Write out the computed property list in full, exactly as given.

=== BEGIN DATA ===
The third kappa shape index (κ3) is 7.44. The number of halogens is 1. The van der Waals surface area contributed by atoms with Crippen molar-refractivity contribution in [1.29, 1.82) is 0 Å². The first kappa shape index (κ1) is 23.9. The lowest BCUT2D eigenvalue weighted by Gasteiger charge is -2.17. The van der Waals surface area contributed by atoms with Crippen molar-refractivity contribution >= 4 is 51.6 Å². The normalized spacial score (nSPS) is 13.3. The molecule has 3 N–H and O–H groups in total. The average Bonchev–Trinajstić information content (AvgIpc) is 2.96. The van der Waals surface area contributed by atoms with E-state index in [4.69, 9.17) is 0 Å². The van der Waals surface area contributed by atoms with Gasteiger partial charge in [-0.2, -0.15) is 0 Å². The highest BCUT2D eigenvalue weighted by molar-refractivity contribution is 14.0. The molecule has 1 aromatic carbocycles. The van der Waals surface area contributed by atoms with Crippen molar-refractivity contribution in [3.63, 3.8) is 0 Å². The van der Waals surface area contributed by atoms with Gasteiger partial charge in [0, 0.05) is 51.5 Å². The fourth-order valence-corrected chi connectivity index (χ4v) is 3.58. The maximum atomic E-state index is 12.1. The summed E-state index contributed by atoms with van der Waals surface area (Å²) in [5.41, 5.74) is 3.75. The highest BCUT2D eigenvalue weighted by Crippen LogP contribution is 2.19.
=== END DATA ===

The third kappa shape index (κ3) is 7.44. The number of halogens is 1. The van der Waals surface area contributed by atoms with Crippen molar-refractivity contribution in [1.29, 1.82) is 0 Å². The first kappa shape index (κ1) is 23.9. The lowest BCUT2D eigenvalue weighted by Gasteiger charge is -2.17. The van der Waals surface area contributed by atoms with Crippen molar-refractivity contribution >= 4 is 51.6 Å². The normalized spacial score (nSPS) is 13.3. The molecule has 3 N–H and O–H groups in total. The average Bonchev–Trinajstić information content (AvgIpc) is 2.96. The van der Waals surface area contributed by atoms with E-state index in [4.69, 9.17) is 0 Å². The van der Waals surface area contributed by atoms with Gasteiger partial charge in [-0.2, -0.15) is 0 Å². The highest BCUT2D eigenvalue weighted by molar-refractivity contribution is 14.0. The molecule has 1 aromatic carbocycles. The van der Waals surface area contributed by atoms with Crippen molar-refractivity contribution in [3.63, 3.8) is 0 Å². The van der Waals surface area contributed by atoms with Gasteiger partial charge in [0, 0.05) is 51.5 Å². The fourth-order valence-corrected chi connectivity index (χ4v) is 3.58. The maximum atomic E-state index is 12.1. The summed E-state index contributed by atoms with van der Waals surface area (Å²) in [5.41, 5.74) is 3.75. The highest BCUT2D eigenvalue weighted by Crippen LogP contribution is 2.19.